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What motivates ecopreneurs to start businesses?
Jodyanne Kirkwood and Sara Walton
Centre for Entrepreneurship, School of Business, University of Otago, Dunedin, New Zealand
Purpose – Ecopreneurs are those entrepreneurs who start for-profit businesses with strong underlying green values and who sell green products or services. This is an emerging field where research is still in its infancy. Research has been called for to understand the factors that motivate these ecopreneurs to start businesses – and that is the focus of this study. The aim of this paper is to compare the findings with results of extant literature on entrepreneurial motivations. Design/methodology/approach – This study comprises 14 in-depth case studies of ecopreneurial companies in New Zealand in 2008. Participants were interviewed in a face-to-face, semi-structured format. In total, 88 secondary sources such as media reports, industry statistics, and information from company web sites were also collected. Findings – Ecopreneurs were motivated by five factors: their green values; earning a living; passion; being their own boss; and seeing a gap in the market. Ecopreneurs appear to have quite similar motivations to entrepreneurs in general, aside from their green motivations. They had lower level financial motivations than have been found in prior research on entrepreneurs. The ecopreneurs were primarily pulled into entrepreneurship, which bodes well for their ongoing success. The paper presents a number of contributions to both the ecopreneurship and entrepreneurship literatures. Research limitations/implications – The small sample is a potential limitation and the country context may also influence the findings. Originality/value – This is one of the largest samples of ecopreneurs to date. Given the emerging nature of the field of ecopreneurship, this study’s conclusions require further research and testing. A total of 11 such suggestions for future research are made. Keywords Business formation, Entrepreneurs, Motivation (psychology), New Zealand Paper type Research paper

Received September 2008 Revised February 2009 Accepted April 2009

International Journal of Entrepreneurial Behaviour & Research Vol. 16 No. 3, 2010 pp. 204-228 q Emerald Group Publishing Limited 1355-2554 DOI 10.1108/13552551011042799

1. Introduction Ecopreneurs are emerging as a new breed of entrepreneur who are worthy of much greater consideration than has been given to date. The field of ecopreneurship began to receive research attention in the late 1990s (Anderson, 1998; Keogh and Polonsky, 1998; Pastakia, 1998), but is still in its infancy (Cohen and Winn, 2007). Clemens (2006) similarly notes that little research exists on the environment and small firms in general (see, for example de Bruin and Lewis, 2005). While there has been increasing research interest in discussing ecopreneurs from a conceptual perspective, there remains little empirical research to date (Gibbs, 2007). Only one study could be located which focused directly on the ecological orientation of founder’s start-up processes (Freimann et al., 2005). Where there has been useful related research, small sample sizes prevail. Authors to date have focused on single case studies (Dixon and Clifford, 2007), or small samples of between one and 10 cases (de Bruin and Lewis, 2005; Freimann et al., 2005; Pastakia, 1998; Schaltegger, 2002). Others have studied co-operative ownership arrangements in the energy sector (associative entrepreneurship) (Cato et al., 2008).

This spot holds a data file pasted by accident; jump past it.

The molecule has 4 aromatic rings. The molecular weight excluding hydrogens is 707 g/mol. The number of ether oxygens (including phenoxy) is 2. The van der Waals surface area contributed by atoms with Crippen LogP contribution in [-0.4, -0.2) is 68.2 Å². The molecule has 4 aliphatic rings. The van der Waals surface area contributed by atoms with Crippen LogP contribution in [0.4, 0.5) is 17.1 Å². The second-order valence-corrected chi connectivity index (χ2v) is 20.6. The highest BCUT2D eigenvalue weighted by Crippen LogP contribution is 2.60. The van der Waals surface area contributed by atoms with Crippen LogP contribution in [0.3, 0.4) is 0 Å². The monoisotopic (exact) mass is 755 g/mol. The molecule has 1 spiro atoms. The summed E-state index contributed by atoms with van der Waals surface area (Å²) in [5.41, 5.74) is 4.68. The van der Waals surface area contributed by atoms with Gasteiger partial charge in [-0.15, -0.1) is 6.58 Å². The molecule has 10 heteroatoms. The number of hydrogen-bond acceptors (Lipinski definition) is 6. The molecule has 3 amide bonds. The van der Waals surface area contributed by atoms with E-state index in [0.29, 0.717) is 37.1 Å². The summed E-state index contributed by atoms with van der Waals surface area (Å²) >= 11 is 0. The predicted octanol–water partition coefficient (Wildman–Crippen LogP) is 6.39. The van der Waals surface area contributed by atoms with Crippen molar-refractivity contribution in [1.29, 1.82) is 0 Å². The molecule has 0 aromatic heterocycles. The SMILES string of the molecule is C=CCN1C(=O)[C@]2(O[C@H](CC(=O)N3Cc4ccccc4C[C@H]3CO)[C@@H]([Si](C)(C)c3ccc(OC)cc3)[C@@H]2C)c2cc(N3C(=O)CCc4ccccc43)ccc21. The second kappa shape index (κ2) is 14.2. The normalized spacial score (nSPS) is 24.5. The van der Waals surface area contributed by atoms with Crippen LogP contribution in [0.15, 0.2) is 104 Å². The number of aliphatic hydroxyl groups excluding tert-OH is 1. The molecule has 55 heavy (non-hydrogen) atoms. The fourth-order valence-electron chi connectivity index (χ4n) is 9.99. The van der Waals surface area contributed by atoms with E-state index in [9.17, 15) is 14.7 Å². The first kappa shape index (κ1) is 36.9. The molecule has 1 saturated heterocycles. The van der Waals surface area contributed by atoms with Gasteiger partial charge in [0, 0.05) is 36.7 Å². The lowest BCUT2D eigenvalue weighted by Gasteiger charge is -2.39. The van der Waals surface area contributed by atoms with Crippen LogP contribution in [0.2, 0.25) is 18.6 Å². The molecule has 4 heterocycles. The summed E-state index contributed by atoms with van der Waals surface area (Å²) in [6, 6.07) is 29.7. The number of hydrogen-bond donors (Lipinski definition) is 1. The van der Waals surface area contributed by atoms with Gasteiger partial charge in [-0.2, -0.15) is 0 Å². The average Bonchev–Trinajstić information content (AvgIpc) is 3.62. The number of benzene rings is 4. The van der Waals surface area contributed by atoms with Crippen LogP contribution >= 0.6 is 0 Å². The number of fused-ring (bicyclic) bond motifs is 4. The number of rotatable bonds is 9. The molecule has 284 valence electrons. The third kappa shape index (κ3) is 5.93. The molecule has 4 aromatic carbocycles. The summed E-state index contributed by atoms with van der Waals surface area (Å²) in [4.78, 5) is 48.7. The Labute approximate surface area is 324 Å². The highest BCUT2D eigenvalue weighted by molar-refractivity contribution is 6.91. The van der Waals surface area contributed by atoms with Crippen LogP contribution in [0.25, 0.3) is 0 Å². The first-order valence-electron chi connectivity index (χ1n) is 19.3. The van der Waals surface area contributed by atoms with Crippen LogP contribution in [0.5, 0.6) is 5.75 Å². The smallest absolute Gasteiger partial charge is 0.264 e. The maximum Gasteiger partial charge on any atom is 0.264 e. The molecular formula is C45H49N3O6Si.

Ecopreneurs are defined in this study as those entrepreneurs who enter these eco-friendly markets not only to make profits, but also having strong, underlying green values. Our definition is:
Entrepreneurs who found new businesses based on the principle of sustainability (based on ideas from Issak, 2002; Walley and Taylor, 2002).

What motivates ecopreneurs?

This definition has two main components which also need to be carefully defined. First, there are many different definitions of what constitutes an entrepreneur (see, for example Carland et al., 1984; Gartner, 1990), and no consensus has been reached. The definition used in this study focuses on the founding role but others would suggest that innovation is a requirement for being an entrepreneur (Schumpeter, 1934). Therefore, we define an entrepreneur as someone who is the founder of a new for-profit business. The study is particularly focused on people who start a business with pre-existing green values. These types of ecopreneurs have been referred to as “green-green” (Issak, 2002). One of the classic examples is the company founded by Anita Roddick – The Body Shop (Issak, 2002). Our interest is in these business founders as they have the ability to “constitute and shape the “face” of their company” (Schaltegger, 2002 p. 47). These ecopreneurs who are “eco-dedicated” have been found to exhibit “firm convictions” (Freimann et al., 2005, p. 117). We contrast this population with other entrepreneurs and business owners who undertake (or contemplate) environmental initiatives after starting their business (McKeiver and Gadenne, 2005; Rao, 2008; Schaper, 2002b). For example, research has concluded that while entrepreneurs may have positive environmental attitudes this does not automatically translate into the adoption of environmental management systems (McKeiver and Gadenne, 2005). The second component of our definition of an ecopreneur is that the business must be sustainable. Our focus is on green entrepreneurs, and while that might mean they operate with some social values, their inclusion in this research is primarily a consequence of their green practices. Of particular interest for this study of ecopreneurs is the notion of ecological sustainability. Our definition of an ecopreneur is not, however, as narrow as some researchers who include the requirement of having social drivers as well as environmental and business goals (Dixon and Clifford, 2007). For some it is strongly linked to the greening of an existing business (Issak, 2002), and for others ecopreneurship is related to sustainability, which adds social dimensions such as justice and equity into the construction of the business (Gladwin et al., 1995). Theoretical perspectives Our view at the outset of this study is that ecopreneurs are a subset of entrepreneurs who may differ in the way they start businesses, particularly in their motivations for becoming entrepreneurs. Before commencing with a review of the relevant literature, it is important to describe our theoretical approach to ecopreneurship. In addressing the research aims there are various perspectives of analysis that are useful. Researchers have noted that psychologists, economists and sociologists have tried to understand the business start-up process (Freimann et al., 2005). In early studies of entrepreneurship, economists have had much input into the body of knowledge about the field (Knight, 1921; Penrose, 1968; Schumpeter, 1934). The focus of economists has primarily been at the firm level (such as size of the firm, growth intentions, firm performance and survival rates), but this perspective has the potential